Greenpeace: Can you give an example of a plant used for ecological restoration??

Haixian: Plants are sensitive to the altitude and the region. Restoration work will differ along with different altitudes and in different areas. There are two or three species that are quite good, but the main one is Evergreen laburnum (Piptanthus nepalensis, also known as Nepal laburnum). This species is suited to altitudes between 2,500 and 4,000 meters. It’s evergreen and it’s leguminous, so its roots have a nitrogen-fixing effect on the soil. It’s a shrub, so it’s fast-growing. So it’s a good candidate for seeding.  

Greenpeace: Can you tell me about a time you encountered a more difficult restoration project?

Haixian: Ecological restoration at high altitudes is difficult, mainly due to environmental and climatic factors. The soil is not very good, and most areas are sand and gravel. Passion can overcome all these obstacles. Even if they can’t pay our salaries, we persist.

Greenpeace: What’s the reason? I’ve heard from Director Fang that in the early years, the botanical garden owed a lot of money and couldn’t pay salaries.

Haixian: In 2008 or 2009, we didn’t get wages for about eight months. I can’t say I didn’t think about quitting. But love is the main reason that I stuck with it. It is much better now. 15 years ago, there was so much construction, and I was doing more biodiversity surveys and environmental impact assessments. After 15 years, the construction is done, and now we definitely need more restoration work. In the early stage we do survey work for as commissioned by companies and the funding isn’t much. Now that we’re doing the restoration there’s more funding. The government now also attaches great importance to biodiversity. So in the past few years we have quite a lot of biodiversity survey projects.

Greenpeace: Can you share a project you’re particularly proud of?

Haixian: The book “Bare Land Vegetation Restoration Research in Northwest Yunnan”. Not that I particularly felt fulfilled by publishing the book. But seeing it through from start to finish was fulfilling. I was involved in the initial botanical survey, the assessment of the restoration areas, and various investigations all the way until this book came out. The book started in ‘08 or ‘09 to survey the pioneer plants in northwest Yunnan.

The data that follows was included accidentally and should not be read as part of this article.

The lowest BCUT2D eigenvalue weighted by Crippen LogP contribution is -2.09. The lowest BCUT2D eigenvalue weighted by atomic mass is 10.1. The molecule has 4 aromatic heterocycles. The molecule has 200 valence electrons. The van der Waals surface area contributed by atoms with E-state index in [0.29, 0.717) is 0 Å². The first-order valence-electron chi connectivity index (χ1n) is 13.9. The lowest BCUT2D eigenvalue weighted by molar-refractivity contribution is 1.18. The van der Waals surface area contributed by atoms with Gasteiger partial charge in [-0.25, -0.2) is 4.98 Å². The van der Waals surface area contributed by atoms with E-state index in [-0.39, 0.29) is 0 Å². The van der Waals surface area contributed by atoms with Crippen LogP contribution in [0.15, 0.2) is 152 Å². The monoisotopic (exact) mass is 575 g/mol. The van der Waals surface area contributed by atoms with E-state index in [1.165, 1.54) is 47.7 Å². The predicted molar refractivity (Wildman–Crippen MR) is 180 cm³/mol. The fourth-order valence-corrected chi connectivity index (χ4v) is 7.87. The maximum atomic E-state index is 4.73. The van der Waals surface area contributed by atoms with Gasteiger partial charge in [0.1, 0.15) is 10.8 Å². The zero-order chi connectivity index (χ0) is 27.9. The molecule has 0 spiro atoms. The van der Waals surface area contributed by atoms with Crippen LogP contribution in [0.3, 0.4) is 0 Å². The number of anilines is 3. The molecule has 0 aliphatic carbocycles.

Greenpeace: After working in the botanical gardens for many years, how has working on ecological restoration improved or tempered or changed you personally? 

Haixian: Quite a big change. When I started doing it before, I felt it was an ordinary thing. But it doesn’t feel ordinary, doing it. In the past I imagined like most that I’d restore the slope, plant what looks good, you know, whatever to make the slope green. Looking back, I used to be so naive, even a little ridiculous. You have to do things in a professional way. 

Greenpeace: And what are the differences between men and women when it comes to restoration work? What particular advantages do you think women have?

Haixian: Attentiveness in observation. There’s a lot of physical labor in ecological restoration, and then a lot of things that appear insignificant but are actually essential. When doing surveys, you have to see what species are growing and looking good. When monitoring, you have to look at both the data and the growth of the plants themselves.


  1. China’s government does not recognize Indigenous Peoples in China, but rather recognizes 56 “minority nationalities”, including Nakhi people (transliterated as 纳西 ‘naxi’ in Mandarin). Meanwhile, international multilateral fora on biodiversity, including the Convention on Biological Diversity, which China is currently the president to, use the term “Indigenous Peoples and local communities”, which the Intergovernmental Science-Policy Platform on Biodiversity and Ecosystem Services defines as: “Indigenous peoples and local communities (IPLCs) are, typically, ethnic groups who are descended from and identify with the original inhabitants of a given region, in contrast to groups that have settled, occupied or colonized the area more recently.”